PRIMARY school children have proved themselves to be a class act when it comes to mastering the three Rs, new figures out show.
Year six pupils scored record breaking results, outperforming the rest of the country and continuing their year on year improvement in the key stage two SATs exams.
The pass rate was the joint third highest in Greater Manchester and above the national average.
Cllr Kevin McKeon, Bolton Council’s cabinet member for schools, said: “I am absolutely delighted and it is once again the product of incredible hard work from the staff and headteachers of all the primary schools and the invaluable support offered to school by local authority officers.
“As a school governor and cabinet member I see very regularly the huge effort schools are putting in to help every child realise their potential.”
The Department of Education published the figures.
A breakdown of Bolton’s results show that 80 per cent of 11-year-olds gained at least a level four, the standard expected of the age group.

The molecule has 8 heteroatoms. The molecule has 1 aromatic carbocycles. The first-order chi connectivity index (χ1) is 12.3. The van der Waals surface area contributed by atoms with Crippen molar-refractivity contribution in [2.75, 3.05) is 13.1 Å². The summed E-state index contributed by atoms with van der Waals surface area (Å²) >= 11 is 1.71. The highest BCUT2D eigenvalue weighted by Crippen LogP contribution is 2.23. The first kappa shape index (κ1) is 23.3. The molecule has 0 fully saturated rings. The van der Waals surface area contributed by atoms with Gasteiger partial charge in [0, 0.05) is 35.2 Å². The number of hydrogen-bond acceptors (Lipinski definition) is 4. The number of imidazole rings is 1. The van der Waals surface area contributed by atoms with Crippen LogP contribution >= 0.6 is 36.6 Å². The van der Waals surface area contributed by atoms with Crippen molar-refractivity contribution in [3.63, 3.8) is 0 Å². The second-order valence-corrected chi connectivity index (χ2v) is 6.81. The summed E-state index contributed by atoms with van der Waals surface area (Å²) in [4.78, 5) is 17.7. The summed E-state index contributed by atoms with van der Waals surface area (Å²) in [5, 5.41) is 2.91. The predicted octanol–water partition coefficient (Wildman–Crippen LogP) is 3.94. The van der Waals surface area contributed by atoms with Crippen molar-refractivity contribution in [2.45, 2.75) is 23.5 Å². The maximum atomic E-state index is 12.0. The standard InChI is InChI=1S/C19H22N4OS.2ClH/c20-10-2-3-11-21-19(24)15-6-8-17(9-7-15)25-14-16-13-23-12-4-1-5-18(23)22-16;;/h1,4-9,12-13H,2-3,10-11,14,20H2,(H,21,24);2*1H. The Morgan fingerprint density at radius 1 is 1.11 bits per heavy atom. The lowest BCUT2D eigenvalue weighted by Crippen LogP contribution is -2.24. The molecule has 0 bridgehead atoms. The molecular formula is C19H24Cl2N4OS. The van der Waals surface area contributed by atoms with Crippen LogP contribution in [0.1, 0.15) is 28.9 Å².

This is one per cent up on last year and one per cent higher than the regional and national average.
However, the figures do show one in five children — 20 per cent — are leaving primary school not being able to read, write and maths at the level expected for their age.
More children achieved the more challenging level 4B — 69 per cent, a three per cent rise — and 24 per cent reached level 5. Both higher than the national average.
Reflecting the national trend, girls continued to outperform boys by six percentage points — which has been the same difference since 2012, while nationally the gender gap narrowed slightly from seven to six points.
In reading and writing 93 per cent of pupils are making two levels of progress between starting and finishing primary school and in maths that figure was 91 per cent — all up from last year.
Cllr McKeon added: “There is a tremendous level of collaboration between schools and the vast majority of parents are interested in their child’s education, which is a reflection of the good relationship schools have with parents.”
He added that the figures were a platform to build on to achieve “even better results in the future”.